FIG. 24 is a configuration illustrating a further embodiment of a camera system in the display system according to the fifth embodiment.

FIG. 25 is a conceptual view showing an image in the camera system in the display system according to the fifth embodiment.

FIG. 26 is a view showing projected images photographed by the camera system in the display system according to the fifth embodiment.

FIG. 27 is a block diagram for creation of projected images of a displaying system according to the fifth embodiment.

FIG. 28 is a block diagram for displaying in the displaying system according to the fifth embodiment.

FIG. 29 is a view showing the relationship between camera regions of camera devices and projection regions of electronic projectors in the displaying system according to the fifth embodiment.

FIG. 30 is a block diagram of the displaying system in FIG. 29.

FIG. 31 is a block diagram showing a further specific example of the displaying system according to the fifth embodiment.

FIG. 32 is a view showing a projection region, in the case where electronic projectors as used are different in number, in the displaying system according to the fifth embodiment.

FIG. 33 is a view showing a process of creating projected images in a display system according to a sixth embodiment.

FIG. 34 is a view showing a process of creating projected images in the display system according to the sixth embodiment.

FIG. 35 is a view illustrating a concept of a method of creating projected image in the display system according to the sixth embodiment.

FIG. 36 is a flowchart illustrating processes of creating projected images according to a resource of projected images in the display system according to a further embodiment.

FIG. 37 is a perspective view showing an outline construction of a display system according to an eighth embodiment.

FIG. 38 is a view showing a system configuration of the display system according to the eighth embodiment.

FIG. 39 is a schematic, cross sectional view showing a state, in which the display system according to the eighth embodiment is used.

FIG. 40 is a schematic view showing projected images projected by an electronic projector in the display system according to the eighth embodiment.

BEST MODE FOR CARRYING OUT THE INVENTION

Embodiments of the invention will be described below in detail with reference to FIGS. 1 to 40. In addition, the same or similar parts, or arrows are denoted by the same reference numerals and a duplicated explanation therefore is omitted. Also, embodiments described later are typical and not limitative.

First Embodiment

FIGS. 1 to 13 show a first embodiment. First, an outline construction of a display system according to the first embodiment will be described with reference to FIG. 1. FIGS. 1 to 11 are views illustrating the display system and FIGS. 12 and 13 are views illustrating a camera system.

FIG. 1 is a perspective view showing an outward appearance of the display system according to the first embodiment. In FIG. 1, the display system according to the embodiment comprises an electronic projector 1 that projects various images, a stereoscopic screen 3 that finally receives an image from the electronic projector 1 to display the image, a plurality of polygonal mirrors (mirror groups) 5 arranged around the stereoscopic screen 3, an auxiliary mirror 4 that guides a projected light from the electronic projector 1 to the polygonal mirrors, and a control unit 6 that generally controls the display system.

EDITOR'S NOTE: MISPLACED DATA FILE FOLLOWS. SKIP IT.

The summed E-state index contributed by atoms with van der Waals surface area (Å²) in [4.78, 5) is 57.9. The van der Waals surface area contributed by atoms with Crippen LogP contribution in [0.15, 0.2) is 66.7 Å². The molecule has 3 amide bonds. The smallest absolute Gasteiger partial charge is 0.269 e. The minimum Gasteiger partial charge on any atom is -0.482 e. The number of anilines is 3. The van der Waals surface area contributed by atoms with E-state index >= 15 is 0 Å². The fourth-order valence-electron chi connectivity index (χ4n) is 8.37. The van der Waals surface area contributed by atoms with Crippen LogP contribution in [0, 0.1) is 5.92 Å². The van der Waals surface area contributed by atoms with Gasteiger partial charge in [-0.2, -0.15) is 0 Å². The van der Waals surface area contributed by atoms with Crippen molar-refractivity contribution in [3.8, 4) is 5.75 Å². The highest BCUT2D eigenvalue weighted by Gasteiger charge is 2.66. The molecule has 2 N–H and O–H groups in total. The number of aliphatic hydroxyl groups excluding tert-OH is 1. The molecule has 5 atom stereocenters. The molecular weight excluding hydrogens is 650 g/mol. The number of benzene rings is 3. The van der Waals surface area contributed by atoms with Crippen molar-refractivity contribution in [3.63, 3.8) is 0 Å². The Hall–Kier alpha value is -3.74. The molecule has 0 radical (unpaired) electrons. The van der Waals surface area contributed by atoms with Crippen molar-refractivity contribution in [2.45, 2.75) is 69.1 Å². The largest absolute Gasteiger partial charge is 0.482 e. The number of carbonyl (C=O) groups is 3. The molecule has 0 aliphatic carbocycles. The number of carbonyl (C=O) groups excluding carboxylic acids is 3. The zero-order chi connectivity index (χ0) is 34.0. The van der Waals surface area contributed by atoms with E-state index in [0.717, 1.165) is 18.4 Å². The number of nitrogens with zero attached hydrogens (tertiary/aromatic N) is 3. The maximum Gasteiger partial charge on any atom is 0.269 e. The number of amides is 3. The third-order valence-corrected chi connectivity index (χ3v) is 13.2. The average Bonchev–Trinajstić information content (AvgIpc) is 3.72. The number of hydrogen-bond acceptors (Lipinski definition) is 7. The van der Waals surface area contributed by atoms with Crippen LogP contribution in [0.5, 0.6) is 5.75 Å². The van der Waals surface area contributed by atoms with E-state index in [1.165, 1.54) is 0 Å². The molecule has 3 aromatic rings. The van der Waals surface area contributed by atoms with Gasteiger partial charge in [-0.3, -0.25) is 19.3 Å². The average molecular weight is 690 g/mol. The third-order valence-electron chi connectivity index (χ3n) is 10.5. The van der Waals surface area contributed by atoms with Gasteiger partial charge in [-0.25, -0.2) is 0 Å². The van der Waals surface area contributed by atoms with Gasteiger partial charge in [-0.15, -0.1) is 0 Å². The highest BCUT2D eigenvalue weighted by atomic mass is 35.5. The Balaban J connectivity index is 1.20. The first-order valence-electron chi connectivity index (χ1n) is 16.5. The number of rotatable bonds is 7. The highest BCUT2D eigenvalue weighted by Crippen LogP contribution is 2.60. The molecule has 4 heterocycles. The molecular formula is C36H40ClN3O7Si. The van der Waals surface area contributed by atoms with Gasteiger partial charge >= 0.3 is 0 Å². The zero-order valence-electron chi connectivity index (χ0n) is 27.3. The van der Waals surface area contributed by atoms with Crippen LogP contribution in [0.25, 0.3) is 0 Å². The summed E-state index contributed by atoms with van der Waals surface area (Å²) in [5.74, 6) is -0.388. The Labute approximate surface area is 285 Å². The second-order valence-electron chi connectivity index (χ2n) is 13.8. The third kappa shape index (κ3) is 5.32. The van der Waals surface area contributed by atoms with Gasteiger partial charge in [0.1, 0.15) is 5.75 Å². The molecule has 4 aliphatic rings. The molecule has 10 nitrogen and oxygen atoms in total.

The stereoscopic screen 3 comprises, on an outer peripheral surface thereof, a projected image surface 50 to display an image, and receives a projected light from the polygonal mirrors (mirror groups) 5 arranged around the projected image surface 50 to enable an image on the projected image surface 50. Accordingly, a user can see an image displayed on the stereoscopic screen 3 from therearound. The embodiment adopts the stereoscopic screen 3, which is columnar (cylindrical)-shaped with a central axis P vertical, but is not limited thereto. It is possible to adopt a stereoscopic screen 3 having a shape of a solid (similarity of rotation), such as cone, sphere, etc., which a plane figure rotates on a single straight line disposed on the same plane, as an axis (central axis P) to generate. Thereby, users around the stereoscopic screen 3 can see images on the same condition. In addition, while images cannot be seen on the same condition, a stereoscopic screen 3 not having the shape of similarity of rotation will do.

Further, the stereoscopic screen 3 comprises, on the projected image surface 50, a visible field angle limiting filter 12 that limits a visible field angle projected onto the stereoscopic screen 3 in a left-right direction, and a directional reflection screen 11 for an improvement in visibility. The directional reflection screen 11 comprises a corner mirror sheet 11 a for an improvement in visibility in a horizontal direction, and an anisotropic diffusion sheet 11 b for an improvement in visibility in a vertical direction.

The polygonal mirrors 5 comprises mirror groups composed of a plurality of mirrors arranged on concentric circles centering on the stereoscopic screen 3. In order to ensure the visibility of the stereoscopic screen 3, the polygonal mirrors 5 are arranged to be eccentric upward or downward. That is, users who see the stereoscopic screen 3 are positioned such that positions Q1 directly opposed to the stereoscopic screen 3 are favorable in visibility. Accordingly, with the polygonal mirrors 5, a plurality of mirror groups are arranged on a concentric circle of positions Q2 displaced a length L1 upwardly or downwardly of the positions Q1 directly opposed to the stereoscopic screen 3 (see FIG. 3).